Court Refuses to Hear Case Brought by Pregnant Woman Denied Care


DETROIT – A federal district court has dismissed a lawsuit filed by the American Civil Liberties Union and the ACLU of Michigan on behalf of a pregnant woman who was denied appropriate medical treatment because of the hospital’s religious directives.

In terminating the lawsuit brought by Muskegon resident Tamesha Means against the U.S. Conference of Catholic Bishops, the U.S. District Court for the Western District of Michigan said it was doing so, in part, because resolution of the case would involve reviewing religious doctrine.

“With all I’ve gone through, this decision is a devastating blow to deal with,” said Means. “But I will continue to stand up and speak for every woman who’s suffered like I have at the hands of religiously affiliated hospitals. And I will keep working toward the day when the people responsible for our trauma will be held accountable.”

In 2010, Means rushed to Mercy Health Partners when her water broke after only 18 weeks of pregnancy. The hospital, which was the only one in Muskegon County, sent her home twice even though she was in excruciating pain. Because of its Catholic affiliation and binding directives, the hospital told Means that there was nothing it could do, and it did not tell

Means that terminating her pregnancy was an option and the safest course for her condition.

When Means returned to the hospital in extreme distress and with an infection, the hospital prepared to send her home for a third time. While staff prepared her discharge paperwork, she began to deliver. Only then did the hospital begin tending to Ms. Means’ miscarriage.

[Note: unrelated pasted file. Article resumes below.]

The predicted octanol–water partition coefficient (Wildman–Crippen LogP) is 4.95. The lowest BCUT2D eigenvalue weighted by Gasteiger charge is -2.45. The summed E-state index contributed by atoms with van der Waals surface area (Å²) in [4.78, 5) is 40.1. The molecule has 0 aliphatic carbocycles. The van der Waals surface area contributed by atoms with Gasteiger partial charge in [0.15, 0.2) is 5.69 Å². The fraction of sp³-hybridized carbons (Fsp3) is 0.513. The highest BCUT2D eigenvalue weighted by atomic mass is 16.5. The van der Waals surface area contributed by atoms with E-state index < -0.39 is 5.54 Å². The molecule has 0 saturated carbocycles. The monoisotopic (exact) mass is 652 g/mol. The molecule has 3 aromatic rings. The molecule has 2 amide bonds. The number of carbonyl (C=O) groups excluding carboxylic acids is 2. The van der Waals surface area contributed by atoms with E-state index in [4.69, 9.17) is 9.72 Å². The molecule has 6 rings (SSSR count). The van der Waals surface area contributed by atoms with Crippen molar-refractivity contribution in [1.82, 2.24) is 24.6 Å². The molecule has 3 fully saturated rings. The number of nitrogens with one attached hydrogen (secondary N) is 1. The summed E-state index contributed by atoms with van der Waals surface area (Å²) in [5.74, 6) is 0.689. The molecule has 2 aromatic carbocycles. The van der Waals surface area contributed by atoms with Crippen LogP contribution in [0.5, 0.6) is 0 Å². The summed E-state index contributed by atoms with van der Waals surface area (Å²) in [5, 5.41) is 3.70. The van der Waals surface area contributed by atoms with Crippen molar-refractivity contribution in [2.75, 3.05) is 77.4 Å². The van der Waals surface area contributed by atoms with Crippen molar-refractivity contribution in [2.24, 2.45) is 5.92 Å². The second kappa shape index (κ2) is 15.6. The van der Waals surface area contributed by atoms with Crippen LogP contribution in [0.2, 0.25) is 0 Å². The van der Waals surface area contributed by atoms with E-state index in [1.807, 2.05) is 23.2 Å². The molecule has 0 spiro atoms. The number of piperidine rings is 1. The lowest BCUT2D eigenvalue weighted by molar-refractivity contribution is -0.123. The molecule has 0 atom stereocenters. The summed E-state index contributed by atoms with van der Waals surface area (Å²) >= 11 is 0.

“The court’s decision to dismiss this suit is deeply disappointing, but we will keep working to ensure that this wrong will be righted eventually,” said Brooke Tucker, staff attorney for the ACLU of Michigan (shown at left in photo on page 1, with Tamesha Means at right). “Tamesha’s suffering and trauma resulted directly from polices drafted by the Catholic bishops, non-medical professionals who let their religious doctrine trump patient care. Because of this, her very life was put at risk — and no woman should ever be forced in that position.”

Catholic-sponsored hospitals are required to adhere to the Ethical and Religious Directives for Catholic Health Care Services. The directives prohibit a pre-viability pregnancy termination, even when there is little or no chance that the fetus will survive and the life or health of a pregnant woman is at risk. They also direct health care providers not to inform patients about alternatives inconsistent with those directives, even when those alternatives are the best option for the patient's health.

“This decision deprives Tamesha her rightful day in court,” said Brigitte Amiri, senior staff attorney for the ACLU. “Religious beliefs should not be allowed to take the place of medical judgment. Running a hospital is not the same as running a church.”

Because the United States Conference of Catholic Bishops drafted the directives and imposes them on Catholic hospitals, the lawsuit charges it is responsible for the unnecessary trauma and harm that Means and other pregnant women in similar situations have experienced.